Certainly a reduction in the number of Russian tactical weapons is in order. Yet more than likely, Moscow would argue that the disparity in tactical weapons between it and Washington is there to compensate for the weakness of its conventional forces, spurring all kinds of issues related to NATO expansion and the often rocky Russia-NATO relationship. Even those who want the U.S. weapons removed from Europe usually assume that reductions in the Russian tactical nuclear force will depend on solving “the conventional military imbalances” between Moscow and NATO. Thus, finding an arrangement that takes into account the capabilities of conventional forces, tactical nuclear weapons, and their strategic counterparts will be nearly impossible. To complicate matters further, Russia might want to add missile defense to the equation. Given the complexity of the task, some might decide that the issue of tactical nuclear weapons should be left alone.
I believe, however, that the task of dealing with tactical nuclear weapons would be much easier if we take them for what they are–weapons with no military value whatsoever–instead of trying to balance them with everything else. There is more agreement on this issue than you might think. If there is any consensus in NATO’s “corrosive internal debate,” it’s that the U.S. weapons in Europe are irrelevant militarily. As for Russia, despite its rhetoric, inertia left over from the Cold War seems to be the reason for the current composition of its tactical nuclear forces. (How else can one explain the more than 600 warheads allocated to the country’s air defense?) Moscow already has consolidated its weapons at centralized storage facilities, so they aren’t normally deployed with the units that are supposed to operate them. In an important development, the new Russian military doctrine doesn’t include any specific mission for its tactical nuclear weapons. Of course, nobody in Russia is ready to get rid of them just yet, but it does indicate that the Russians realize that the utility of these weapons is highly questionable, even if they aren’t ready to publicly admit it.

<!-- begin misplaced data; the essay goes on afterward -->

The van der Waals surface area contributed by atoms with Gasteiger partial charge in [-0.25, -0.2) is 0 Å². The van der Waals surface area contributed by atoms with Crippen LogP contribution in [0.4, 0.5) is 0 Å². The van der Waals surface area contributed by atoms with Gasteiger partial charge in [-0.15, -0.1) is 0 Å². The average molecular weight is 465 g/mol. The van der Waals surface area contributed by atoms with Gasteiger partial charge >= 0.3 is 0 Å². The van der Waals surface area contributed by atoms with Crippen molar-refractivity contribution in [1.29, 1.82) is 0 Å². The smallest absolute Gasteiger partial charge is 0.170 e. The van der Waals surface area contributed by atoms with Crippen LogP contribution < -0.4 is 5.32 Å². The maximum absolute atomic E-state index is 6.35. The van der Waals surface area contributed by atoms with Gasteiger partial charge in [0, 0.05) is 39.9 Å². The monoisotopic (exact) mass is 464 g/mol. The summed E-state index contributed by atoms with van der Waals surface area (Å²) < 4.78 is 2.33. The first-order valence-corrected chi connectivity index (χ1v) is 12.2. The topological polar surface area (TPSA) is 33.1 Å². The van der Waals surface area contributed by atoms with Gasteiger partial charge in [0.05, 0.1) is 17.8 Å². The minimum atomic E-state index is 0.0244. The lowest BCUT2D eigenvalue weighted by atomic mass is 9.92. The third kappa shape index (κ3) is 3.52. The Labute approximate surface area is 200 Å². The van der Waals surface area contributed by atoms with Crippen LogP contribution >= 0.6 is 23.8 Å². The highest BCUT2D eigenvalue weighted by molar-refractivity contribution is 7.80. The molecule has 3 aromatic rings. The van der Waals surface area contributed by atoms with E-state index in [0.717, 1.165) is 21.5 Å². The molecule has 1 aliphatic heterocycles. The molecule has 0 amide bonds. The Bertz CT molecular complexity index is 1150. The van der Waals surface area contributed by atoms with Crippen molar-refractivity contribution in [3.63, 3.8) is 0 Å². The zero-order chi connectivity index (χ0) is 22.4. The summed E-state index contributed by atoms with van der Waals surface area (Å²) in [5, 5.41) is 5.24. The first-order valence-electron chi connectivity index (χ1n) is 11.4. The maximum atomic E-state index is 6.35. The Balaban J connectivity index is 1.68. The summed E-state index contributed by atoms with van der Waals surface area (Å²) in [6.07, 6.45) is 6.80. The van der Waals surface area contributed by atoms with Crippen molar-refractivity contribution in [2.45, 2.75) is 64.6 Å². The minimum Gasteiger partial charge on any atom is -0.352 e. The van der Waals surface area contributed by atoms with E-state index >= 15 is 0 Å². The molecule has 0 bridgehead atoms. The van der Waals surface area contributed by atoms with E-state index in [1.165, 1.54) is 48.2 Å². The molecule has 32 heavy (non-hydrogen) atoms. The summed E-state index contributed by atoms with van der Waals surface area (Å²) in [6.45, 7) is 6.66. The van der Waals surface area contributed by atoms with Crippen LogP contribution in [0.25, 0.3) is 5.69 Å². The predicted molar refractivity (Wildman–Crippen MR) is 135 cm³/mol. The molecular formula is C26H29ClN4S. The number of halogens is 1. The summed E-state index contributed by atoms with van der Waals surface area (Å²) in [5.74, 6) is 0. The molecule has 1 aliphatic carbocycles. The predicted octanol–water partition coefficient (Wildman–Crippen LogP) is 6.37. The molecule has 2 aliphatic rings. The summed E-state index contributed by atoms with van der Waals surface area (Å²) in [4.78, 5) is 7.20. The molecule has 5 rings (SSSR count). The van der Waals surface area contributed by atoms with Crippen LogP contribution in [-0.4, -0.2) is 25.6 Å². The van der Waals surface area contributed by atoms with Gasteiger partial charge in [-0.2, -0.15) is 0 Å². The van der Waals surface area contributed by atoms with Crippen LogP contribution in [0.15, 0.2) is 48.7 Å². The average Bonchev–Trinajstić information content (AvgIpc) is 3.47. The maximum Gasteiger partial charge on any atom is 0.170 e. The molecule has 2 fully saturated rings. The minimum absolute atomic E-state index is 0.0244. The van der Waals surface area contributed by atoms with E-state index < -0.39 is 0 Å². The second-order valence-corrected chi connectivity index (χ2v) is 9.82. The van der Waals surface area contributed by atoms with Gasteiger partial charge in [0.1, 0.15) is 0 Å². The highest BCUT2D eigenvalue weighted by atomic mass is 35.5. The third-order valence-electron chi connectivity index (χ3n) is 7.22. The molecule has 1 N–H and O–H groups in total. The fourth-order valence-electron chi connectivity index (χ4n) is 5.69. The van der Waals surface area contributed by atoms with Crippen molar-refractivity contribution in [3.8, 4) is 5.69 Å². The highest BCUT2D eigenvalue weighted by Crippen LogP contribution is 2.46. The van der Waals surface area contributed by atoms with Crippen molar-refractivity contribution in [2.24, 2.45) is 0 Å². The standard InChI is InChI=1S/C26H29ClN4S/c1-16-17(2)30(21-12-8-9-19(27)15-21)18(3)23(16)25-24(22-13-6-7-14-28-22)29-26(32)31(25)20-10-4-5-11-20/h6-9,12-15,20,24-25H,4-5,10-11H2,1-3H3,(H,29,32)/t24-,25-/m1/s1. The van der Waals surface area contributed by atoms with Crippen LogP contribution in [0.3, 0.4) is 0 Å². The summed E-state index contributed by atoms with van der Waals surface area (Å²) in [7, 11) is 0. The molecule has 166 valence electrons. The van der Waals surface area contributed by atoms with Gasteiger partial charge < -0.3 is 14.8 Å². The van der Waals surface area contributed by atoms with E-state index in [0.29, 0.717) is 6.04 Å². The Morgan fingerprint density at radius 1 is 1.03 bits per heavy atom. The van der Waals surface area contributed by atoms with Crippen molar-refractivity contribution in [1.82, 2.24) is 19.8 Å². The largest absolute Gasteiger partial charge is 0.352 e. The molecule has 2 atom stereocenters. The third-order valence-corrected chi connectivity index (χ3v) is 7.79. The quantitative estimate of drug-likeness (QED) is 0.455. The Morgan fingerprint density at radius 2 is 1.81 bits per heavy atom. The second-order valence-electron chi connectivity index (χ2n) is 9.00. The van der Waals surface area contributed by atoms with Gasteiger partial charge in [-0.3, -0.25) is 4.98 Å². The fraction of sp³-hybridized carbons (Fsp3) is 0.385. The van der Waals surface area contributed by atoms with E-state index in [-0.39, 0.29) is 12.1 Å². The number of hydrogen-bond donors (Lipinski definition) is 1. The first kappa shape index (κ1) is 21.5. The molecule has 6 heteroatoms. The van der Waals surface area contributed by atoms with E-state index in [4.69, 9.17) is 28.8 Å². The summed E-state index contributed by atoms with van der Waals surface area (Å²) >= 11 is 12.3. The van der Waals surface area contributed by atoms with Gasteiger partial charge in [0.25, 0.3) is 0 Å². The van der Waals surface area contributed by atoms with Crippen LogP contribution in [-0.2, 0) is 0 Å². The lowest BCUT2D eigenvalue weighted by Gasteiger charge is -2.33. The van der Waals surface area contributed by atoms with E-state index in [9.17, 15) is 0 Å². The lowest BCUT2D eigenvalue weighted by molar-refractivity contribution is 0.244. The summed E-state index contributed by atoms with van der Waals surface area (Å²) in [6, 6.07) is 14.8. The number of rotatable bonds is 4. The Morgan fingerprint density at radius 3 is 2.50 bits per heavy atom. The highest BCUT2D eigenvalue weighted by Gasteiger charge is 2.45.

One possible first step would be for Moscow and Washington to withdraw their tactical nuclear weapons from Europe, moving them to centralized storage facilities deep inside their national territories. (Two former German security officials made a similar proposal in early February.) Once such an agreement was reached, other aspects of the deal could be discussed. For instance, Russia and the United States (or maybe NATO) could agree on verification measures that would certify that no weapons have been left behind and implement measures that would make the withdrawal irreversible. Eventually, they would have to make a commitment to eliminating these weapons altogether, but securing them at storage facilities would be a reasonable first step. As for transparency, while ideally Washington and Moscow would declare their holdings, this isn’t an absolutely necessary element of the arrangement–at least not at the first stage, when it’s more important to make sure that tactical nuclear weapons are safely and securely isolated.
Such an agreement won’t be easy. But if the European NATO members are persistent in their calls for withdrawal of U.S. nuclear weapons from Europe and the Obama administration holds strong against criticism from defense hawks, then it just might come together.